The boatman at Chew Jetty, Georgetown, Penang. There is so much competition that he comes early and waits for us before anyone else could. RM 5 for each person per trip.

The boatman at Chew Jetty, Georgetown, Penang. There is so much competition that he comes early and waits for us before anyone else could. RM 5 for each person per trip.

Sign at Chew Jetty

Sign at Chew Jetty

Mosques in Georgetown. The city is full of old buildings and is a UNESCO World Heritage site

Mosques in Georgetown. The city is full of old buildings and is a UNESCO World Heritage site

ketch

The Gadfly ketch anchored near Pulau Dayang Banting, one of the islands in the Langkawi archipelago

The lake inside Pulau Dayang Banting national park. Old folklore says you will get pregnant if you swim in this lake. The guys didn't seem to mind.

The lake inside Pulau Dayang Banting national park. Old folklore says you will get pregnant if you swim in this lake. The guys didn’t seem to mind.

Exploring the Langkawi islands

Exploring the Langkawi islands

Of all the places to find a TV!

Of all the places to find a TV!

A wistful moment

A wistful moment

Things I learnt from this sailing trip

  • I don’t particularly like smooth sailing. It was too slow and well, too smooth! I missed the rough sailing I was used to back in the Maldives.
  • I should not eat all the leftovers even though I did the cooking most of the time (just means I need to cook less!). It wasn’t easy to get much exercise on such a small space, therefore, I gained a few unwanted kilos. But next time, I will know better!
  • There isn’t much to do on a small boat during flat wind, unless the winds pickup you can take out the sails and put them back when the wind dies down. It did get more exciting when we were dodging cargo liners and trying to avoid fishing buoys (too many of them for comfort).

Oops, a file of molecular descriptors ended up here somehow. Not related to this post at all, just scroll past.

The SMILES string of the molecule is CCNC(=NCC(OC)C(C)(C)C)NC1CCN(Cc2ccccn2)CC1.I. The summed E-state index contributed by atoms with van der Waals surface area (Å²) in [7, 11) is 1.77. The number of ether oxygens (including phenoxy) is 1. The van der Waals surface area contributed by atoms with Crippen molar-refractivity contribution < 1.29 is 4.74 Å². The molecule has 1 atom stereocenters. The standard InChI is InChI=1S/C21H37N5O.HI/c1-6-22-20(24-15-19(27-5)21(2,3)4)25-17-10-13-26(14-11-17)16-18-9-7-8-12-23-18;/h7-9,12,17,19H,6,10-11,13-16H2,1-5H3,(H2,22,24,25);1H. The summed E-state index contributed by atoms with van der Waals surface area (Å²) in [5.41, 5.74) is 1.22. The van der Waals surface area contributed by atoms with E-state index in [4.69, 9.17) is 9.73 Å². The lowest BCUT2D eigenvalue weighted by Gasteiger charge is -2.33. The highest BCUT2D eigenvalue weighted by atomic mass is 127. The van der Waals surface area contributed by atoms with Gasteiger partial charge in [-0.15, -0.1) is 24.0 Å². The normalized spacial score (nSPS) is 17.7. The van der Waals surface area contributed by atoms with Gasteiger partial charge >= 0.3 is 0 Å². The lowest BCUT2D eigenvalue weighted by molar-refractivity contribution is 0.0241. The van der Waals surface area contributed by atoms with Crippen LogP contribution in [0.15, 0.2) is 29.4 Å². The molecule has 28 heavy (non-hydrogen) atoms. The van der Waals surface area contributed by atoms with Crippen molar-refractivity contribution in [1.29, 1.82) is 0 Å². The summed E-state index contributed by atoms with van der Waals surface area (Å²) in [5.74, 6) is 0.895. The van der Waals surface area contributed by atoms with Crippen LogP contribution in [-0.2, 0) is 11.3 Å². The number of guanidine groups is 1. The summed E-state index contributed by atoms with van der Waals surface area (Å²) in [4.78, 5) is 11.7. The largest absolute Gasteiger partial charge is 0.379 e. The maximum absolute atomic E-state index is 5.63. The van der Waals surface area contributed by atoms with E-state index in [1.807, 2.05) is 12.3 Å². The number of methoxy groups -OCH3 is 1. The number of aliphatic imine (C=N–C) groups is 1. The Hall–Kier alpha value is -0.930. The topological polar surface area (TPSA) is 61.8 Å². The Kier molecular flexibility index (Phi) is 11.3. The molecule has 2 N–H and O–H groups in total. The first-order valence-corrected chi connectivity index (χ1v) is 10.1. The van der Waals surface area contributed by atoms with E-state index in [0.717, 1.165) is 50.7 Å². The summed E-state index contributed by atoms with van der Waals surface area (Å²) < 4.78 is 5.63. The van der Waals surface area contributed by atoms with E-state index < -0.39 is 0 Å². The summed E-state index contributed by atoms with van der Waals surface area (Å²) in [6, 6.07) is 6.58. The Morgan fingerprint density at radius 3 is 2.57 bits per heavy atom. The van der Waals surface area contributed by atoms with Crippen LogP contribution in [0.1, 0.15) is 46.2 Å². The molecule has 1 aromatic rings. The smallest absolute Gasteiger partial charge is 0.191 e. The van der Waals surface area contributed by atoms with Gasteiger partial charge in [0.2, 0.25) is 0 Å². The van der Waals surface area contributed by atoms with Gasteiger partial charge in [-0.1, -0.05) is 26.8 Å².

• You have to save fresh water when you are out in the sea. That means, going without a fresh water shower for a few days until you come to the next marina (they have showers at the marina, in case you wondered). When we do shower at marinas, we spend about two hours scrubbing all the dirt and grime accumulated during the last 4 days.
  • So I learnt to appreciate the small things in life like a proper shower
  • I can cook well enough not to poison anyone! My chicken curry was particular a hit. I just put whatever was available and it turned out alright, thankfully!

Other little things I enjoyed

  • Seeing all the stars at night, lying on the deck, a pollution free sky, watching shooting stars
  • Sleeping on the deck since it’s too hot inside
  • Waking up to the sunrise in front of me
  • It suddenly starting to rain, while I am sleeping out on the deck
  • When it’s raining at night, there is bioluminescence twinkling to each drop
  • Making BBQs on different beaches
  • Shooting water guns at random people on the highway, while riding at the back of a motorbike

How to go sailing on a boat for free or at very low cost:

  • Search for crew wanted on Google. See what you get. There are lots of forums giving out information and emails to contact. You might even have to make a profile.
  • You can crew for free or you might have to share some of the food and fuel costs.
  • You do not need prior sailing experience but very importantly, you need to be open minded, get along well with people, and willing to deal with anything (for me it was having to deal with the rest of the crew not getting on well together and having to play mediator and peacemaker).

I plan to go sailing again some time in a couple of years. This time on a longer journey. One of my biggest dreams is to sail across the Maldives on my own boat, so I need all the experience I can get!

Any one of you have sailing dreams or have gone crewing on a sail boat? Please share in the comments below or ask me any questions regarding my trip. Thanks!